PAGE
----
March 16, 2016
MY GOLDEN DAYS: ARNAUD DESPLECHIN’S LATEST MOVIE IS A BEAUTIFUL TALE OF LOVE AND COMING OF AGE SHOWCASING THE IMPRESSIVE TALENTS OF NEWCOMERS QUENTIN DOLMAIRE AND LOU ROY-LECOLLINET
OPENING IN NEW YORK AND LOS ANGELES ON FRIDAY MARCH 18
Love takes on totally different proportions in teenage years. As with everything else in life, politics, philosophy, questions regarding one’s identity, the meaning of existence, the mystery of mortality, it is felt more acutely, and in an all-encompassing and serious way.
French director Arnaud Desplechin (“A Christmas Tale,” Kings & “Queens”) expresses deep insight and sensitivity in his latest movie “My Golden Days” (Trois Souvenirs De Ma Jeunesse), a nostalgic prequel to his 1996 humanist serio-comedy “My Sex Life… Or How I Got Into An Argument,” where the characters are in their thirties. But you don’t need to have seen the latter in order to fully understand and enjoy Desplechin’s latest.
A wistful tale of adolescence told in three parts (the French translation of the title literary means Three Memories Of My Youth), this is a perceptive coming of age story. Paul Dédalus (played by Mathieu Almaric), the main character in My Sex Life…, now an anthropologist, reminisces about the early period in his life (wonderfully portrayed by Quentin Dolmaire) as he prepares to return to France after long years of living abroad. In a series of flashbacks, he recalls his childhood struggles in Roubaix with his mother’s mental illness and his father’s depression, his memorable trip to the USSR where he gives (“loses”) his passport to a young Russian Jew trying to escape the Soviet regime, and in the third installment… Esther.
In this part, Paul reflects back on his university years as a financially strapped student and his return to his hometown where he meets the beautiful, haughty and straightforward Esther (played by the luminous Lou Roy-Lecollinet), the first love of his life. The relationship is a passionate one and far from being easy. Esther is a complicated and “all or nothing girl” who is also courted by others; she appears very sure of herself but in reality she is vulnerable, lonely and very sensitive, hiding behind a cool façade that is at times brutal. Before Paul, her sense of self has come mainly from seducing boys and engaging in short-lived relationships. She starts to discover her true self through her relationship with Paul, which is not just based on sexual chemistry but on a true exchange. Neither she nor Paul have had the loving foundation in their childhood and in a sense become one another’s source of sustenance and validation. However, their romance gets seriously challenged by Paul moving away to study in Paris. Their long-distance relationship remains kindled through phone calls, passionate letters, and the occasional brief visits, their hearts aching from the absence of the other. It is a period of acute longing (especially for Esther) who is left behind and does not have strong ambitions to study. For those of us old enough to remember, we cannot help but feel nostalgic for a pre-internet era where we still made phone calls and wrote letters.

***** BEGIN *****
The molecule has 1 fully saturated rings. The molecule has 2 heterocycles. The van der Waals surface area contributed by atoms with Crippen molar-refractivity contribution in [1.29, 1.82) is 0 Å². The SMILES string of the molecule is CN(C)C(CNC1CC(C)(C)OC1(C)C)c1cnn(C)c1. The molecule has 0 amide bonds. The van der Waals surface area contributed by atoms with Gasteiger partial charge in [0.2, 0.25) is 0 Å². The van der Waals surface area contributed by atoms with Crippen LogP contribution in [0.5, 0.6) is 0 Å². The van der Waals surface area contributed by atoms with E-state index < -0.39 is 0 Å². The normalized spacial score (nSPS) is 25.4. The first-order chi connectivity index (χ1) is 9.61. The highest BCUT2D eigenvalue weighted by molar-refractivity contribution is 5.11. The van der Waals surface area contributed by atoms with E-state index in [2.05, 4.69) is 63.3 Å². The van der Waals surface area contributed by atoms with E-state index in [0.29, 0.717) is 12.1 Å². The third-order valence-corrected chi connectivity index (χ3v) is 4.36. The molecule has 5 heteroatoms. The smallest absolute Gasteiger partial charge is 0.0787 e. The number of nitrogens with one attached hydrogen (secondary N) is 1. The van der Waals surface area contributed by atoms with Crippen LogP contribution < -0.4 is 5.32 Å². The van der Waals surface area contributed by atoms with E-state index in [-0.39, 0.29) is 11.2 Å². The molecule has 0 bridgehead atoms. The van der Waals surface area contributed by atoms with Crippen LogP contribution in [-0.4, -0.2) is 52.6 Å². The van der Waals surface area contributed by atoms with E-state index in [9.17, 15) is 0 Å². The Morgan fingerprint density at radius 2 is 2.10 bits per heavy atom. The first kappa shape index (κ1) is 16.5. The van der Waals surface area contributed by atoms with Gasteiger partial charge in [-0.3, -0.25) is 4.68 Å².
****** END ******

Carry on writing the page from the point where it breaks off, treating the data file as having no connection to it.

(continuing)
The performances are nuanced, vivid, and utterly realistic and natural. The lovers’ chemistry is palpable and electric, and their connection, that of the idealism, naiveté and inexperience of youth. Brilliantly acted by all ⎼ Almaric in his sixth collaboration with Desplechin, and Dolmaire and Roy-Lecollinet particularly shining in their first movie roles, this is a marvelous and evocative movie, deep and resonant, yet full of humor and never taking itself too seriously.